There are other ways of dividing indirect costs over projects. Some of them are much less intuitive than the process described above. However, no matter which method you use, an honest budget description identifies every expense as a direct or indirect cost and distributes the indirect costs over the projects and their direct costs.

Please propagate this letter to other appropriate Libertarian lists, such as state lists.

ASIDE: I noted above a fourth process for raising money. Let's consider that briefly. How else could the Libertarian Party have identifiable financial support? One alternative is to take money and invest it as an endowment, noting that the success of our economic system will eventually return a sound investment many-fold.

In my opinion, based on the practical realities of human nature, endowment funds should be separately held and invested by a Libertarian Party Endowment Trust. The Trust would have a set of Trustees appointed with long overlapping terms. The Endowment Trust would be responsible for spreading its money between income-producing securities and properties (mostly bonds), and equity investments (mostly stocks) in an orthodox manner. Under modern conditions it is generally recognized that the soundest distribution of investments for a permanent organization divides between bonds and stocks in a ratio around 30:70 or 25:75, with a 5 or 10 percentage point bracket in this ratio. The endowment trust would also be responsible for setting a return rule. A return rule sets a period over which the value of the trust is averaged, and the percent of the averaged value of the trust that is returned to the primary organization. A typical averaging period is in the range 1-3 years. Typical return percentages are in the range 4-6%, the return percentage being set so that in the long term the real value of the return is conserved or increases. To protect against several obvious abuses, one needs a rule limiting the frequency with which the return rule may be changed, and the allowed size of each change.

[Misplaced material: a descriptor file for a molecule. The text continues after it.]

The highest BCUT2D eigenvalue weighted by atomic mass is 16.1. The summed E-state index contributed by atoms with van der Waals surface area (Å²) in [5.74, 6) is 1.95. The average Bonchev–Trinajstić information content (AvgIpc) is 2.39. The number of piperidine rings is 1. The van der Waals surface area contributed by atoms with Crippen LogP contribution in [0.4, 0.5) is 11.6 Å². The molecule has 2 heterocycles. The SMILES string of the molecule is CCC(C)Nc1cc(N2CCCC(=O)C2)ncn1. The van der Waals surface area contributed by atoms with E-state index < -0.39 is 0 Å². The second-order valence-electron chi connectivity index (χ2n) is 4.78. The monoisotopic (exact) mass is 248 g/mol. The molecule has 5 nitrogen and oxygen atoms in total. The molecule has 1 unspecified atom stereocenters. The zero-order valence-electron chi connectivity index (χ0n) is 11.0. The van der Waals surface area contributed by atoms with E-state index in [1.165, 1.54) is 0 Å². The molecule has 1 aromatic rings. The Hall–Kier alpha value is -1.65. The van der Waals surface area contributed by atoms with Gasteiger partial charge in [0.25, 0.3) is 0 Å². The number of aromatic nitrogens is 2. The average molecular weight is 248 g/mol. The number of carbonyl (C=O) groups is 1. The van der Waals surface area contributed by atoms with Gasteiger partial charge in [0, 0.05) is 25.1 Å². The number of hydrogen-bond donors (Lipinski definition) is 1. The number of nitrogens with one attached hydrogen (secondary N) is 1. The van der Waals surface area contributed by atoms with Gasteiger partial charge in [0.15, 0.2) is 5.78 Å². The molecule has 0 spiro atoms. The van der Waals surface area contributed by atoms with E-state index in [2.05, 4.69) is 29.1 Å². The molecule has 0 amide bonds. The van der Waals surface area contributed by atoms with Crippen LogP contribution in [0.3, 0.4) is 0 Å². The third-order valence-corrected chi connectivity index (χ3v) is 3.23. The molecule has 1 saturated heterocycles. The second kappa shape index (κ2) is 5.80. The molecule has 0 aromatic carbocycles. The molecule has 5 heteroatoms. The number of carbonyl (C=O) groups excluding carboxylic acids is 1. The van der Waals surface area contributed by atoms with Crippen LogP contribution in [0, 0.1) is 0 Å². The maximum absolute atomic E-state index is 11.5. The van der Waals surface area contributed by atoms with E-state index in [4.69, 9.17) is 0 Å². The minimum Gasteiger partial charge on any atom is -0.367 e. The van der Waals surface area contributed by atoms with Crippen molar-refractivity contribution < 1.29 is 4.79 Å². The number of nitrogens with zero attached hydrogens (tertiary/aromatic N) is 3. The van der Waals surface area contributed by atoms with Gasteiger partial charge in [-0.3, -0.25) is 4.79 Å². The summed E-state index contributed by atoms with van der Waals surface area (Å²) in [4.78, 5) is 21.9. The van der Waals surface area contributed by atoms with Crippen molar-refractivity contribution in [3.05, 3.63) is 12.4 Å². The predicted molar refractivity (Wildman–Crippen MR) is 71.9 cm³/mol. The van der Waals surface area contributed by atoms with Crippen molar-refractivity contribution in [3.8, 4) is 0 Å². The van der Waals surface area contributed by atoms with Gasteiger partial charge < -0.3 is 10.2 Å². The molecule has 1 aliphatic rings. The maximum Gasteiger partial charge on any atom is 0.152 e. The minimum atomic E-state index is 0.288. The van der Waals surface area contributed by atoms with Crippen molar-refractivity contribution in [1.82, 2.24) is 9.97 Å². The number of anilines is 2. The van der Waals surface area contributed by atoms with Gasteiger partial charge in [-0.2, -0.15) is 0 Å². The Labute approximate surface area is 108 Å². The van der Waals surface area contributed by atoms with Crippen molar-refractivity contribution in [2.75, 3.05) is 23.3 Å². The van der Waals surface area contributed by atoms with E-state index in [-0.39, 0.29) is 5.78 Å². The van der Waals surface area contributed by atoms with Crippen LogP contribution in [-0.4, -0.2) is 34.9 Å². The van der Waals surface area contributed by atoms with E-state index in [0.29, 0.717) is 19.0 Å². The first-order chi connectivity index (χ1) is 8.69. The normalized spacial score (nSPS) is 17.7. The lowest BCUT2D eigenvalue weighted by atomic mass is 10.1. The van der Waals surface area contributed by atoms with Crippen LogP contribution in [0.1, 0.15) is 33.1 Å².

There are substantial election law issues relating to activities that a Libertarian Party Endowment Trust might fund. Under some conditions, it might become relevant to maintain two trusts, one based on hard-money contributions (which may legally be invested between elections) and a separate trust based on soft-money contributions. The exact targets on which the return funds may be spent will be determined by election laws. Under some future conditions, it may be the case that the returned funds could no longer be controlled directly by the party, but would have to be entirely under the control of a set of endowment trustees.

George Phillies

The Clean Slate Action Program Committee